User content curation is becoming an important source of preference data, as well as providing information regarding the items being curated. One popular approach involves the creation of lists. On Twitter, these lists might contain user accounts relevant to a particular topic, whereas on a community site such as the Internet Movie Database (IMDb), this might take the form of lists of sharing common characteristics. While list curation implicitly involves substantial combined effort on the part of users, researchers have rarely looked at mining the outputs of this kind of crowdsourcing activity. Here we study a large collection of movie lists from IMDb. We apply network analysis methods to a graph that reflects the degree to which pairs of movies are "co-listed", that is, assigned to the same lists. This allows us to uncover a more nuanced categorisation of movies that goes beyond simple metadata, such as genre or era.
To examine the information provided by user-curated movie lists, we constructed a new dataset from IMDb during July 2013. Collection was restricted to lists covering items such as feature films, documentaries, and TV shows/episodes. From the initial set of 121k lists and 249k movies, we constructed a co-listed graph (i.e. a graph of movies co-assigned to the same lists). We subsequently normalise and threshold this graph to produce a normalised co-listed graph. Details of the normalisation process are described in our paper above.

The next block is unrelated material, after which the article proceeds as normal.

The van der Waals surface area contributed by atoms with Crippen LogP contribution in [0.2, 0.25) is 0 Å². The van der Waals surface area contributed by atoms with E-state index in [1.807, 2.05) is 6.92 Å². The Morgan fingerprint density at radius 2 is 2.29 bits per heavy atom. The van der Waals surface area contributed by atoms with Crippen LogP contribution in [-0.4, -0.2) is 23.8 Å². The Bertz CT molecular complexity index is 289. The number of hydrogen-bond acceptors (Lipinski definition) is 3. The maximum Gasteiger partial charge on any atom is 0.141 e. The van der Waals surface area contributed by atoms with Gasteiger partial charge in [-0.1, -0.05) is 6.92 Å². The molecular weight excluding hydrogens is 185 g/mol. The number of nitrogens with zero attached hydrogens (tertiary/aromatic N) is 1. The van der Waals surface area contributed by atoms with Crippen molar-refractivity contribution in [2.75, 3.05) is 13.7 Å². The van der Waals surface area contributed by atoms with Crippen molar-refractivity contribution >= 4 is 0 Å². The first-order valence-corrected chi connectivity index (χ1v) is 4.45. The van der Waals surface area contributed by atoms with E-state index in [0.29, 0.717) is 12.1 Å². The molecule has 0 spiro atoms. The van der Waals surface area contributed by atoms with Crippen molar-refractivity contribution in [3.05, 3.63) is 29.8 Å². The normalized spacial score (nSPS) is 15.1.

We make the pre-processed versions of our graph data available here. The data is for further non-commercial and research purposes only:
The ZIP archive contains two weighted undirected graphs in GraphML format :
- imdb-colisted.graphml: Complete co-listed graph, with no normalisation. Each node corresponds to a movie. An edge exists between two movies if they are assigned to one or more lists together. The weight on each edge indicates the number of lists that they share.
- imdb-normalised.graphml: Normalised co-listed graph, thresholded at 0.1. This graph was used in the analysis described in our paper.
For further information please contact Derek Greene.